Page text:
MATE Password for Mate desktop expired

I am running FBSD 13.0 (release-n244733, April 2021), with Mate desktop. Due to circumstances I haven't used the system for some time and I think my user password has expired, as I can no longer open the desktop with my last known password.

How can I now get access to the Mate desktop?

Thank you in advance
 

SirDice

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User passwords don't expire. At least not by default. And there's no "MATE user password", it's your user account.
 

zirias@

Developer
Accounts never expire, passwords only expire if explicitly configured that way (not by default). If you didn't do that, I'd look for the more common reasons: Password forgotten, wrong keyboard layout, caps lock enabled, ...
 
When I confirm my new password in single user mode the system does not ask me for my existing password as expected & reports ;
pam chauthtok(): Error in service module

further help please. Thanks
 
This site says there are as many as 9 reasons why this error might occur.
/https://www.cyberciti.biz/faq/linux-unix-bsd-osx-passwd-pam_chauthtok-error-in-service-module/

I didn't have success there. Checks I tried there seemed to be saying my drive was not mounted. So I mounted it. But whenever I tried to reboot with the mount the reboot struggled to find it even though I had quoted it for remount repair.
If I can't get further help I will have to take the last resort of reinstalling the OS. I don't really want to do this because of the work involved.
 

SirDice

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No, the answer is blatantly obvious, pay attention during the upgrade. Because sometimes new accounts and/or new groups are added. And if you don't pay attention you will destroy your current users and groups.
 
No, the answer is blatantly obvious, pay attention during the upgrade. Because sometimes new accounts and/or new groups are added. And if you don't pay attention you will destroy your current users and groups.
Blatantly obvious! Not to me. Please explain why new accounts etc should interfere with existing users & groups? That seems counter intuitive to lesser beings. And why only sometimes?
 

SirDice

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Please explain why new accounts etc should interfere with existing users & groups?
When you update that new user/group gets merged into your existing user database. When things go sideways you end up with a default user/group database, one that doesn't include all the users/groups that were added since initial install. Think users/groups that are created by installing ports/packages for example, or the ones you added yourself (your own user account for example). No account means you can't login.

And why only sometimes?
Not all major/minor upgrades include new base users/groups that need adding. Thus, not all upgrades have this risk.
 
When you update that new user/group gets merged into your existing user database. When things go sideways you end up with a default user/group database, one that doesn't include all the users/groups that were added since initial install. Think users/groups that are created by installing ports/packages for example, or the ones you added yourself (your own user account for example). No account means you can't login.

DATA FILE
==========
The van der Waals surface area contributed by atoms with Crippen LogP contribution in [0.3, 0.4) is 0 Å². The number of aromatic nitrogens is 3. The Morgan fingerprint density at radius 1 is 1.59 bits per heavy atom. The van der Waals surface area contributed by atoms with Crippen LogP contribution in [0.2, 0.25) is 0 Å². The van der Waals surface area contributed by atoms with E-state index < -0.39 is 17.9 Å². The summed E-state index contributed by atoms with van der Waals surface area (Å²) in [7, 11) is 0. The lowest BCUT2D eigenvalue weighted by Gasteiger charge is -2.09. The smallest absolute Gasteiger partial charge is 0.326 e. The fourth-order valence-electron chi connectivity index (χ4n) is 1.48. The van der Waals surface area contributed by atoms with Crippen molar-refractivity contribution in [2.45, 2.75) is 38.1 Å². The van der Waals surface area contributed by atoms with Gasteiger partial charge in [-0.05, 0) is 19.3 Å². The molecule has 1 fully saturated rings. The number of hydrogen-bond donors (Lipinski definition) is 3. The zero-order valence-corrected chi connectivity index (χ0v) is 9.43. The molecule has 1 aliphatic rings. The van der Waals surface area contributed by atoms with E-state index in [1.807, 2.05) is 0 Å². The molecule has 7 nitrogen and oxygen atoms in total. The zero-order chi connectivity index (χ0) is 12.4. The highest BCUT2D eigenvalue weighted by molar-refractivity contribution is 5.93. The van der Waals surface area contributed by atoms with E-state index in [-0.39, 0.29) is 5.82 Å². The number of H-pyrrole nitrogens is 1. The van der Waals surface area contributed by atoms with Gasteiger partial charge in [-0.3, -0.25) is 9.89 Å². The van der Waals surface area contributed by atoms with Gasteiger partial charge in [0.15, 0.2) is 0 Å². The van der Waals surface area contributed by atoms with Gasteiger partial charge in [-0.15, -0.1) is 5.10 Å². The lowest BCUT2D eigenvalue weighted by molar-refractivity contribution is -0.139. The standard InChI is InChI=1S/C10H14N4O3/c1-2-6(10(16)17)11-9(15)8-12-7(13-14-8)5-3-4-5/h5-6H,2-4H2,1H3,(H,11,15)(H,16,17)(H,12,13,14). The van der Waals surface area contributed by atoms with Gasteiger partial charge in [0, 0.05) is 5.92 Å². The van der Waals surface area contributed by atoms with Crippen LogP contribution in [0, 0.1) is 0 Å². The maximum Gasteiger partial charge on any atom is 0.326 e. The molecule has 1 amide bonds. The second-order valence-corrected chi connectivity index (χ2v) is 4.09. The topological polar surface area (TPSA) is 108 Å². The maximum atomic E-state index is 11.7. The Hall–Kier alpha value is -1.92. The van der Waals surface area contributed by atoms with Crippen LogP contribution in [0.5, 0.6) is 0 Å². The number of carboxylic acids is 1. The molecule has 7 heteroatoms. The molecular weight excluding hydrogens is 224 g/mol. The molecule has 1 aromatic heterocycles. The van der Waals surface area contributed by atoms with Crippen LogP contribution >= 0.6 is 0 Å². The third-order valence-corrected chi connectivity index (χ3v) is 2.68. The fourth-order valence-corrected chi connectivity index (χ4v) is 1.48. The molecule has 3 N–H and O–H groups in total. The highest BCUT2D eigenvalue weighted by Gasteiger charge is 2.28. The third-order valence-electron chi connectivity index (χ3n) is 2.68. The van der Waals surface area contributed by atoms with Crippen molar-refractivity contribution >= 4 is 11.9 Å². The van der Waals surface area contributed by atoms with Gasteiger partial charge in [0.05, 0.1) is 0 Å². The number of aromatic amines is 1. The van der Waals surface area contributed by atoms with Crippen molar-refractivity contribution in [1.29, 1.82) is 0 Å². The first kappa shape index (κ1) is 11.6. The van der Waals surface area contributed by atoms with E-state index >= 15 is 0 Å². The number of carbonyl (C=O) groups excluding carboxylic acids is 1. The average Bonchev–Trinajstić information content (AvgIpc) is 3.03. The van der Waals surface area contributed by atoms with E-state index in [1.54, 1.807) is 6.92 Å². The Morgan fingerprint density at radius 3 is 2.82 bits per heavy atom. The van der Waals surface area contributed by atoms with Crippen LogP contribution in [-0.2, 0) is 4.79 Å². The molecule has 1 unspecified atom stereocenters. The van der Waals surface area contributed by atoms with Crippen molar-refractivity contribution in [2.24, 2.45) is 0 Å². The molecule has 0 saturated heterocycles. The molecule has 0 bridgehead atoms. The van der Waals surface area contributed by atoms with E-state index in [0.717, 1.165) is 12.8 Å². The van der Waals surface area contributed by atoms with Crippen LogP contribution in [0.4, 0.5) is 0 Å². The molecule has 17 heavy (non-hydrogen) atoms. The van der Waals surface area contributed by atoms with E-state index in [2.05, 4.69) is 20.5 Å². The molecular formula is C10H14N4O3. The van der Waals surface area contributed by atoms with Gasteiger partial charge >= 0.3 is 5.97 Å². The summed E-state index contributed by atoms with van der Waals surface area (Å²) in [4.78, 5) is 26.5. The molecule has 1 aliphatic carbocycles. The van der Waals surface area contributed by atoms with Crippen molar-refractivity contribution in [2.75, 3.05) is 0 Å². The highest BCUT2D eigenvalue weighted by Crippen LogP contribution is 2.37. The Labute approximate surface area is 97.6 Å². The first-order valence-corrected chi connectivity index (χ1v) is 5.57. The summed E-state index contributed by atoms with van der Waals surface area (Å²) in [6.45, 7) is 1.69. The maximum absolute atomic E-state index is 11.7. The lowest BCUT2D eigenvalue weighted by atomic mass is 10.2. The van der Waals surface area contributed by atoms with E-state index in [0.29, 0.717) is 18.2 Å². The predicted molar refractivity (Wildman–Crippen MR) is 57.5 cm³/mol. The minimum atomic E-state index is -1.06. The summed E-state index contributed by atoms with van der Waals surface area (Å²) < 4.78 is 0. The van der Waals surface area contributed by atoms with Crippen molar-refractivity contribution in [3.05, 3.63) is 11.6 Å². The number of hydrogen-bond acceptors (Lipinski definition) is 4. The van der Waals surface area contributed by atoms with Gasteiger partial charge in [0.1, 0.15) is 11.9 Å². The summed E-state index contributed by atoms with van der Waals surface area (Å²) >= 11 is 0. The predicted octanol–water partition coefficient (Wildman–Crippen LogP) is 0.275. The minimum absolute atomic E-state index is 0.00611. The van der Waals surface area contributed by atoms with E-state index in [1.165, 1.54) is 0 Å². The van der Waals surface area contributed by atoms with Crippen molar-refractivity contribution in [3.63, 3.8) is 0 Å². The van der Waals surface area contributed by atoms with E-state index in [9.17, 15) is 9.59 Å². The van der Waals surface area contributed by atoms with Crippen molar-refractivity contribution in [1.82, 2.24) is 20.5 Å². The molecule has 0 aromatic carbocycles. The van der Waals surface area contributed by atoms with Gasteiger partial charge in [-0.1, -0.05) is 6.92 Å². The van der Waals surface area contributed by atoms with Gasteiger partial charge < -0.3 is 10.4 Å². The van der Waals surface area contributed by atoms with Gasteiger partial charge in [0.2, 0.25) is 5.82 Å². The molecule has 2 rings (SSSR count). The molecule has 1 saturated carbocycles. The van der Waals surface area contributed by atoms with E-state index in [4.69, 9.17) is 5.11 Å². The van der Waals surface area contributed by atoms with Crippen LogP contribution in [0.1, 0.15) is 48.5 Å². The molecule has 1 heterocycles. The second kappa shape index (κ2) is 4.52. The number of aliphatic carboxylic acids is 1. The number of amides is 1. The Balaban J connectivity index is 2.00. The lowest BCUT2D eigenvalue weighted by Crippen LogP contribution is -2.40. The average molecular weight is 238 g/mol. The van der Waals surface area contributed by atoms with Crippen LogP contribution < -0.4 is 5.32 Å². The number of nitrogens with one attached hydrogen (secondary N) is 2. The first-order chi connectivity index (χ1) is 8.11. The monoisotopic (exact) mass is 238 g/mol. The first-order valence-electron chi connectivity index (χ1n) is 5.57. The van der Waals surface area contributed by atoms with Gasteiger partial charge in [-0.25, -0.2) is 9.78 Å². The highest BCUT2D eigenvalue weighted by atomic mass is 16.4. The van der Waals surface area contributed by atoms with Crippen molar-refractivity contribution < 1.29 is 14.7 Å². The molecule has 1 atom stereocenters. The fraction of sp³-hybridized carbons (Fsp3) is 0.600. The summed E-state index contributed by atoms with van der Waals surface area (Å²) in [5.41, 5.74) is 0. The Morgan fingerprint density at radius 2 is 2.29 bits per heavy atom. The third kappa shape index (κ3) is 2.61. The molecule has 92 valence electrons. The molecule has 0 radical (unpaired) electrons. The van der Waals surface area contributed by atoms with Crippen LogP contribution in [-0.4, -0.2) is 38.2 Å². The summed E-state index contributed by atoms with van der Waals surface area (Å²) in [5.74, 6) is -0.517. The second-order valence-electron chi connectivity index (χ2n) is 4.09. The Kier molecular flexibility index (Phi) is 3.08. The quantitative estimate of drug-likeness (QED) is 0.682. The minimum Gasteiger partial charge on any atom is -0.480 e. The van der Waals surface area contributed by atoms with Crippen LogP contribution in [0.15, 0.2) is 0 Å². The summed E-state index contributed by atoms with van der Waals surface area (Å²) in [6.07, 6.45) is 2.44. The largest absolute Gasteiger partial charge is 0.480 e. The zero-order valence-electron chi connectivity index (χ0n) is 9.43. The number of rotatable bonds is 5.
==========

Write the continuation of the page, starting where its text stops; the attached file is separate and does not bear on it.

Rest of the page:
Not all major/minor upgrades include new base users/groups that need adding. Thus, not all upgrades have this risk.
I didn't add any new users or groups so it seems likely that the problem lies elswwhere. As a result I have to dead computers.
Is there a debug script I can use to find out what the problem is?
 
When I confirm my new password in single user mode the system does not ask me for my existing password as expected & reports ;
pam chauthtok(): Error in service module
Have you mounted the file system read-write in single-user mode before executing passwd(1)? When the system is booted into single-user mode the file system is mounted read-only (this can be verifyed by executing mount without options). If the file system wasn't mounted read-write, then the error message is printed because of that.

To set the password for the user you don't need to boot into single-user mode necessarily, just boot normal and change into a virtual terminal (assuming there is a login manager running, Ctrl + Alt + F5 for example), and log in as root.

If you insist on single-user mode, before setting a password for the user, mount the file system read-write, execute

when UFS2: mount -uw /,

when ZFS: zfs readonly=off zroot/ROOT/default.
 
Have you mounted the file system read-write in single-user mode before executing passwd(1)? When the system is booted into single-user mode the file system is mounted read-only (this can be verifyed by executing mount without options). If the file system wasn't mounted read-write, then the error message is printed because of that.

To set the password for the user you don't need to boot into single-user mode necessarily, just boot normal and change into a virtual terminal (assuming there is a login manager running, Ctrl + Alt + F5 for example), and log in as root.

If you insist on single-user mode, before setting a password for the user, mount the file system read-write, execute

when UFS2: mount -uw /,

when ZFS: zfs readonly=off zroot/ROOT/default.
Thanks for your help.
I removed the original user & home group, & added an new user/group & executed mount -uw / so I am a little further on but my Mate desktop advises that it fails to execute the new group & password.
Is this a Mate rather than a BSD misconfiguration. How could I rectify this?
 
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